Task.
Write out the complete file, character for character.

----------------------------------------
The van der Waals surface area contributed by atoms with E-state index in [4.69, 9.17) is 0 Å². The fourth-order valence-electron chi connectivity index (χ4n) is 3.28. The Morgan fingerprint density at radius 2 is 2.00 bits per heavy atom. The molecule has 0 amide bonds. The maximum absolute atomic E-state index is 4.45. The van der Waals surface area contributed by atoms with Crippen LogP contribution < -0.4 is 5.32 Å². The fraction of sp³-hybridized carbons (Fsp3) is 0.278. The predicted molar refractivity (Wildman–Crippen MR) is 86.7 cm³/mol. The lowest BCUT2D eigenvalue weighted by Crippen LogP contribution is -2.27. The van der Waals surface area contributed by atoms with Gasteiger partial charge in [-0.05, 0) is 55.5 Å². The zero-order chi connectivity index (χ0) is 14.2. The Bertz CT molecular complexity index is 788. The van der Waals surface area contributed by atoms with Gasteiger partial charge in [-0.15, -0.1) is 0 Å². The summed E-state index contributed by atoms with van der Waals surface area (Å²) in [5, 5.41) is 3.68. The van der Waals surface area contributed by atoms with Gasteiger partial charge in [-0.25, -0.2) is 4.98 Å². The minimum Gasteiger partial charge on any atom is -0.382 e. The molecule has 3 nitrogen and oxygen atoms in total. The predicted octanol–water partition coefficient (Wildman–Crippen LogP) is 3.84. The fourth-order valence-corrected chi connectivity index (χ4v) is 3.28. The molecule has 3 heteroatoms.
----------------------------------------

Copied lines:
The van der Waals surface area contributed by atoms with E-state index in [4.69, 9.17) is 0 Å². The fourth-order valence-electron chi connectivity index (χ4n) is 3.28. The Morgan fingerprint density at radius 2 is 2.00 bits per heavy atom. The molecule has 0 amide bonds. The maximum absolute atomic E-state index is 4.45. The van der Waals surface area contributed by atoms with Crippen LogP contribution < -0.4 is 5.32 Å². The fraction of sp³-hybridized carbons (Fsp3) is 0.278. The predicted molar refractivity (Wildman–Crippen MR) is 86.7 cm³/mol. The lowest BCUT2D eigenvalue weighted by Crippen LogP contribution is -2.27. The van der Waals surface area contributed by atoms with Gasteiger partial charge in [-0.05, 0) is 55.5 Å². The zero-order chi connectivity index (χ0) is 14.2. The Bertz CT molecular complexity index is 788. The van der Waals surface area contributed by atoms with Gasteiger partial charge in [-0.15, -0.1) is 0 Å². The summed E-state index contributed by atoms with van der Waals surface area (Å²) in [5, 5.41) is 3.68. The van der Waals surface area contributed by atoms with Gasteiger partial charge in [-0.25, -0.2) is 4.98 Å². The minimum Gasteiger partial charge on any atom is -0.382 e. The molecule has 3 nitrogen and oxygen atoms in total. The predicted octanol–water partition coefficient (Wildman–Crippen LogP) is 3.84. The fourth-order valence-corrected chi connectivity index (χ4v) is 3.28. The molecule has 3 heteroatoms.